(4 - 21 September 1944)

By General der Infanterie a.D. Friedrich August Schack, March 1948.



Friedrich-August Schack

On 4 September, 1944 I reported to General Brandenberger, Commanding General Seventh Army, at his command post in Hex, 8 kilometers west of Tongres, (Belgium) to take over the command of LXXXI Corps. I was given the following information about the general situation:

The LXXXI Corps on the right and the LXXIV Corps on the left, subordinated to Seventh Army, had as mission the concentration of the remaining elements of their former units and, through a withdrawal movement northeastward, of establishing a loosely-connected defensive front along the line Louvain - Charleroi. Whether this could be done would depend upon the time and place at which the concentration was successfully achieved. Fifteenth Army, withdrawing farther north, was to attack in an easterly direction, from the area north of Lille, (France), in order to establish contact with Seventh Army. The right sector boundary for the LXXXI Corps, and Fifteenth Army boundary was established as Louvain - Hasselt - Maastricht - Duesseldorf.

The LXXXI Corps had at its disposal a few Kampfgruppen composed of the remains of several divisions, and the 353d Division, which had been pushed northward via Valenciennes - Brussels and was now concentrating south of Eindhoven (Holland). Louvain itself was protected by a newly-organized Kampfgruppe Viebig -- one security battalion, one assault gun battalion, and men who had been separated from their units. Farther south the reconnaissance battalion of the 116th Panzer Division protected the Rapel and the Dyle Rivers as far as Wavre. The 116th Panzer Division was in the vicinity of Gembloux and Fleury, in front of the LXXIV Corps sector, and the 347th Division, held a thin security line, north of Namur.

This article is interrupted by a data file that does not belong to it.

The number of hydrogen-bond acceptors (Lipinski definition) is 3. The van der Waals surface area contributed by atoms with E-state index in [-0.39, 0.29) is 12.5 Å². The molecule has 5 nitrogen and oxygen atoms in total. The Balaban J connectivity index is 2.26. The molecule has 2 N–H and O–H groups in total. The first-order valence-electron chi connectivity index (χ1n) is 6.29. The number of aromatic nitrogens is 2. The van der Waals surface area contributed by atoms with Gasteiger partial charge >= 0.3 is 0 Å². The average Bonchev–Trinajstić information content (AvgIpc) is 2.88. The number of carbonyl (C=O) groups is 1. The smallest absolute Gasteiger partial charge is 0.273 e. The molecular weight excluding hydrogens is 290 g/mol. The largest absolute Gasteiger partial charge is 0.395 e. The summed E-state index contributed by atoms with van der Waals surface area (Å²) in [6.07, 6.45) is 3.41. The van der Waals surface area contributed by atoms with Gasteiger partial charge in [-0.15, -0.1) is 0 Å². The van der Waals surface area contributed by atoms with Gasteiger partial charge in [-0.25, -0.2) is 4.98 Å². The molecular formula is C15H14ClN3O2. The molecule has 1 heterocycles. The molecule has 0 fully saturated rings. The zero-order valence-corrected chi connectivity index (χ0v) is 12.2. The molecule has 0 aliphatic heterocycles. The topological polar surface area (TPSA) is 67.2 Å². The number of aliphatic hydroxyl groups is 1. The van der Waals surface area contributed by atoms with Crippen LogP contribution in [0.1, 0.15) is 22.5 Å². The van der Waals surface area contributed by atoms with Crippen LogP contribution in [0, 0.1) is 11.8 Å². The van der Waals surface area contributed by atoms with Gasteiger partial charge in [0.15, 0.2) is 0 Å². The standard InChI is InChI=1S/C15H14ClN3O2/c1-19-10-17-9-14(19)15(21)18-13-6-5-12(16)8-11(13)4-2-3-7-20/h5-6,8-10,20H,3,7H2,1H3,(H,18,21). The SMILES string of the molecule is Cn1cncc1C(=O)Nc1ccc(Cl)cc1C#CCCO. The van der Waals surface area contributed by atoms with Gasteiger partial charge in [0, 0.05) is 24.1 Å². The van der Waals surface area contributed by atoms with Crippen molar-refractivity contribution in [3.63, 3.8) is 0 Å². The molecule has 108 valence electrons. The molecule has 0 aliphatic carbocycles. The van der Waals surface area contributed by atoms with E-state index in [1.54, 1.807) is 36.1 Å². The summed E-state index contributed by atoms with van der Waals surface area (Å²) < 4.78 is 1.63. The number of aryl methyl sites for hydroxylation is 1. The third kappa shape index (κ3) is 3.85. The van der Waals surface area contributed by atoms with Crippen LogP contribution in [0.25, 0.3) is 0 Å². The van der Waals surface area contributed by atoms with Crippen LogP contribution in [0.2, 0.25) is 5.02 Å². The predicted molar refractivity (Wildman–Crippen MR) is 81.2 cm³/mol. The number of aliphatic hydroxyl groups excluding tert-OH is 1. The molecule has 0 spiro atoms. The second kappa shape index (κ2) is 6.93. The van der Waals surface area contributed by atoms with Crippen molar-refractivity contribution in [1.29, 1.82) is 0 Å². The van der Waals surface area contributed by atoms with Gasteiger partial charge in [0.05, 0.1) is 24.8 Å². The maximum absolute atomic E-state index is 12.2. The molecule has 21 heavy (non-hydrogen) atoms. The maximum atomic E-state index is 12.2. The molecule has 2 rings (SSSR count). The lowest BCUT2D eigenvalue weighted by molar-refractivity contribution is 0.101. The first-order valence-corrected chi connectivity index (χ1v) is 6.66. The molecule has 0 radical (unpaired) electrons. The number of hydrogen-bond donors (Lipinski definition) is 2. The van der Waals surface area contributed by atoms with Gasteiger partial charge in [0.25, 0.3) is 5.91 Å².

Enemy Troops. A British army group was advancing toward Antwerp, probably with the mission of capturing the V-1 bases and completing the encirclement of Fifteenth Army. It was followed by an American task force of about six to eight divisions. The bulk of the U.S. Third Army was assumed to be in the Verdun area and was expected to attack the line Luxembourg - Metz. In addition, a large airborne landing was expected at the West Wall area. Increasing numbers of French and Belgian resistance groups were taking part in the operations.

( 4 - 12 September 1944 )

On arriving at LXXXI Corps Headquarters, in Cortessem, 11 kilometers west of Tongres, on the afternoon of 4 September I found a complete staff ready - typical during that period. Thanks to their motorization and consequent mobility, the staff and all the headquarters units had remained intact, but the troops, through lack of mobility, had again and again been outdistanced, encircled, and routed by the enemy. Nevertheless the command cadres, together with large and small groups of cadre personnel from other units, enabled us to assemble the men who had become separated from their outfits and to organize them into new units.

Situation map 4 September 1944

The Corps headquarters had lost contact with the 275th, 344th and 49th Infantry Divisions, formerly subordinated to LXXXI Corps. However by radio and motorcycle messengers was established with Kampfgruppe Viebig at Louvain.

It had been learned that enemy armor had reached Brussels during the evening of 3 September and that in the LXXIV Corps Sector, on our left, Binche had been captured after heavy fighting.

Toward evening strong enemy forces entered Louvain from the southeast. The 105th Panzer Brigade was therefore assigned to LXXXI Corps and ordered to move into an assembly area in the vicinity of Tirlemont, for a possible counter-attack.

Otherwise the day, in general, passed quietly.


Source: U.S. Army Foreign Military Studies B-816

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